This week, President Obama raised my taxes for healthcare, and I’m just fine with it. 

A small increase in taxes won’t change my lifestyle. It won’t stop me from hiring any new employees. It won’t change my family’s plans for our vacation or buying a new car. It won’t do all of the negative things that the Insurance Companies and their acolytes in Congress have been threatening, just as it won’t do all the great things that President Obama and the Democratic leadership are championing.  But it is the right start for a new direction.

Throughout Sunday, as my son Joshua (who works on Capitol Hill for Rep. Bob Filner) was texting me with regular updates about the behind the scenes maneuvering in the Halls of Congress, my thoughts could not help but go back to my sister Linda.

I loved my sister.  She was 10 years older than me and despite having faced great obstacles in her life, she had a great outlook and she was loved by everyone who met her.  Linda died almost 20 years ago because she had to wait too long for what could have been a simple surgery – but her lack of health insurance and her pride in not coming to our family sooner to help her pay her medical bills delayed the surgery.  And what should have been simple became complicated – and it caused a catastrophic incident from which she never recovered.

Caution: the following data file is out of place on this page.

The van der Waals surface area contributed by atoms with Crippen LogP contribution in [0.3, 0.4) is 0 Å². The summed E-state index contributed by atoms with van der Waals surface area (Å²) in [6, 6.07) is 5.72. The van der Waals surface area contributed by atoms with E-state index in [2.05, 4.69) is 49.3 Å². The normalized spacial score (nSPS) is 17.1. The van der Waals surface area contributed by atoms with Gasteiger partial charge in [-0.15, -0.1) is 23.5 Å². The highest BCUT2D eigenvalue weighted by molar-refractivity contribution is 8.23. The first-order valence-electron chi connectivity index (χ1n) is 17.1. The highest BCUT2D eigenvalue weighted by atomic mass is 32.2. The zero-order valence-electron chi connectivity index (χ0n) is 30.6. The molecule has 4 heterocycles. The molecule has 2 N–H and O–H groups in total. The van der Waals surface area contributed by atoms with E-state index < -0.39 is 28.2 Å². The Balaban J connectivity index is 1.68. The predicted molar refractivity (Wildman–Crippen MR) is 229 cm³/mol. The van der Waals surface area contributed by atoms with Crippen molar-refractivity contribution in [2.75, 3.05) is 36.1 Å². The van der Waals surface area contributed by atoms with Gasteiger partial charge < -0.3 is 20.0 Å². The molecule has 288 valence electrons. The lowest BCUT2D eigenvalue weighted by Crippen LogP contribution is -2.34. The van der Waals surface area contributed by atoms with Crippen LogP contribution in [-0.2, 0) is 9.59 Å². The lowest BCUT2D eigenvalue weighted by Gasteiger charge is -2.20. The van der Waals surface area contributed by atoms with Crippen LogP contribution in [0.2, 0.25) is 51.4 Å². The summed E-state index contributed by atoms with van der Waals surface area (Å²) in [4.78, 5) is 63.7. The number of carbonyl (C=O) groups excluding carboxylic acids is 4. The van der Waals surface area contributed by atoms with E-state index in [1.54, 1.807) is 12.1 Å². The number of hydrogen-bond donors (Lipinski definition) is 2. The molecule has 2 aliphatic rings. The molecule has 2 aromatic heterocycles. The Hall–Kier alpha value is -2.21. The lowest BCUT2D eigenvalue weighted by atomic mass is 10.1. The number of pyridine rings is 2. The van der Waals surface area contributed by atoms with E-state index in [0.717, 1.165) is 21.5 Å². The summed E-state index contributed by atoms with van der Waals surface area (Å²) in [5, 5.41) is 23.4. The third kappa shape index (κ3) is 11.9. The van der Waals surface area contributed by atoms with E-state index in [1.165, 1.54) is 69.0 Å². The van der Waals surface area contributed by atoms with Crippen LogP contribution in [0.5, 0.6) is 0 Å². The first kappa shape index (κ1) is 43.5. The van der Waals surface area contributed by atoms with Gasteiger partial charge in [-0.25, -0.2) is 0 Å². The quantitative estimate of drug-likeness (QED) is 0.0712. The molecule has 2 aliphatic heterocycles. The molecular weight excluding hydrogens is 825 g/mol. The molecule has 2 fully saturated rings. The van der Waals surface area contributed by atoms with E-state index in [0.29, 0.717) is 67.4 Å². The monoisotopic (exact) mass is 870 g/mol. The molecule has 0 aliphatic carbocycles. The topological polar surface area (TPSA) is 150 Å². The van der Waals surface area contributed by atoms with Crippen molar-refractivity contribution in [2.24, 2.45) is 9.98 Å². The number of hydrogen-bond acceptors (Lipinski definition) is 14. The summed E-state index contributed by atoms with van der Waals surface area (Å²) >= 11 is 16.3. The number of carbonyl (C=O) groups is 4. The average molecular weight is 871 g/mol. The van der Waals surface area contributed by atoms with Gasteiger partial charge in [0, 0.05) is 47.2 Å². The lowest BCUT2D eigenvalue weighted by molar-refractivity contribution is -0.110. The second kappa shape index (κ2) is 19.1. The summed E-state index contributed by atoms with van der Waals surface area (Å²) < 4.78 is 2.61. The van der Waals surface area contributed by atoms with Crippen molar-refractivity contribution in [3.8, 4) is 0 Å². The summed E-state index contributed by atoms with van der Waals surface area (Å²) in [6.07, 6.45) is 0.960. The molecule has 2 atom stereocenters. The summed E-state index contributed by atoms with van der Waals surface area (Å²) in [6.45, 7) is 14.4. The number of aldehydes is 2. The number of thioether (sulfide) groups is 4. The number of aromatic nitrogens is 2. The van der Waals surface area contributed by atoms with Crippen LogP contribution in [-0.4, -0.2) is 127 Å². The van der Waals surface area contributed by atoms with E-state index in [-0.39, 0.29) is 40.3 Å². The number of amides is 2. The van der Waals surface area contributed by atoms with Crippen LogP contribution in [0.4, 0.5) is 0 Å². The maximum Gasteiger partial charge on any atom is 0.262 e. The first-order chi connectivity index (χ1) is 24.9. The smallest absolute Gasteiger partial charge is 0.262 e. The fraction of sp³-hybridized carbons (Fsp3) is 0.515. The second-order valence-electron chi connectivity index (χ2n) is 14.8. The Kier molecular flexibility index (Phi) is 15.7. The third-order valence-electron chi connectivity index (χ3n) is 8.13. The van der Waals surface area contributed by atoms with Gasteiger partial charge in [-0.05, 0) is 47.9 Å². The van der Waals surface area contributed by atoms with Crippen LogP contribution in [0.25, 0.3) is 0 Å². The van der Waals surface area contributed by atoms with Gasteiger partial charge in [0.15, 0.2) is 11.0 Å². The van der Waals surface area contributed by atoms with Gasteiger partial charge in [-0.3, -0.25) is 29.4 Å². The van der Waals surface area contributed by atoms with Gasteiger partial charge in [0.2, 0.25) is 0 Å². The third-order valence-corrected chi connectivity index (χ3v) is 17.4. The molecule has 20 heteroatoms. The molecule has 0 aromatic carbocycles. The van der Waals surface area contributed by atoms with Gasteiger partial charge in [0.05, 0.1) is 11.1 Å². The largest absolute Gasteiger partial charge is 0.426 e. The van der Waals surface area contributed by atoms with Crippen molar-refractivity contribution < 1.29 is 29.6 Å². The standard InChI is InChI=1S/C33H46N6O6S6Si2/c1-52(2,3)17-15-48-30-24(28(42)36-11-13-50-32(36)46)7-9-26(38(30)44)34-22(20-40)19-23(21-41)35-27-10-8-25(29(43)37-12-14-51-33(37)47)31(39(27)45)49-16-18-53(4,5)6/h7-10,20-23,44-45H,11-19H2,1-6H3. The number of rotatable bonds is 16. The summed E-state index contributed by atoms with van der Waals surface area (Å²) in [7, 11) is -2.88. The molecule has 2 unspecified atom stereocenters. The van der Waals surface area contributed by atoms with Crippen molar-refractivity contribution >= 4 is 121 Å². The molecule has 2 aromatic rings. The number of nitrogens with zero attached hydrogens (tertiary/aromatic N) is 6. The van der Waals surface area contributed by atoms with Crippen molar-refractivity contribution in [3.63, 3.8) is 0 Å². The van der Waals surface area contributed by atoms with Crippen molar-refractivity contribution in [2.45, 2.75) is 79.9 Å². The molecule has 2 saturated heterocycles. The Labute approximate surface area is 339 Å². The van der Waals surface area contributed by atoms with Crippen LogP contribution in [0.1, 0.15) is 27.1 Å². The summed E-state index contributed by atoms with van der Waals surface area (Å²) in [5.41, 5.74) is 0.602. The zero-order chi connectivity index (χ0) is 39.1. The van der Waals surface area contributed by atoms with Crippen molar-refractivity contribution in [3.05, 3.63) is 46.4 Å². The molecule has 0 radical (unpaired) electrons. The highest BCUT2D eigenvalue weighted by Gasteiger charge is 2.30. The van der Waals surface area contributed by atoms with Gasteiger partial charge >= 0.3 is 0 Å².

As I watched the debate over the past six months, I grew angry at my Democratic brethren because, as a campaign professional, all I ever heard them talk about were the features of the legislation – but rarely did they speak about the benefits. 

Within the next few weeks, insurance protection that was closed to millions of Americans will be open.  Never again will an overweight woman who earned too much to qualify for Medi-Cal, but too little to afford her own insurance, working for a company that did not provide medical insurance, have to choose between food for her children or insurance protection.

For a family with $250,000 income, the weekly tax increase will be less than $20, probably less than their weekly tab at   Starbucks.

Also…for those state Attorneys General suing the government?  Fine…let’s put a provision in the law that those states that don’t want to abide by the law no longer receive federal funds for local healthcare.  We can use the money here in CA and the other states putting people’s lives above partisan politics. (President Reagan did something similar when the legal age for drinking was raised to 21).
I am old enough to remember the fight against Medicare and the cries of “socialized medicine” that emanated from many of the same groups that opposed the healthcare legislation.  They were wrong about the change in healthcare laws then and they are wrong now.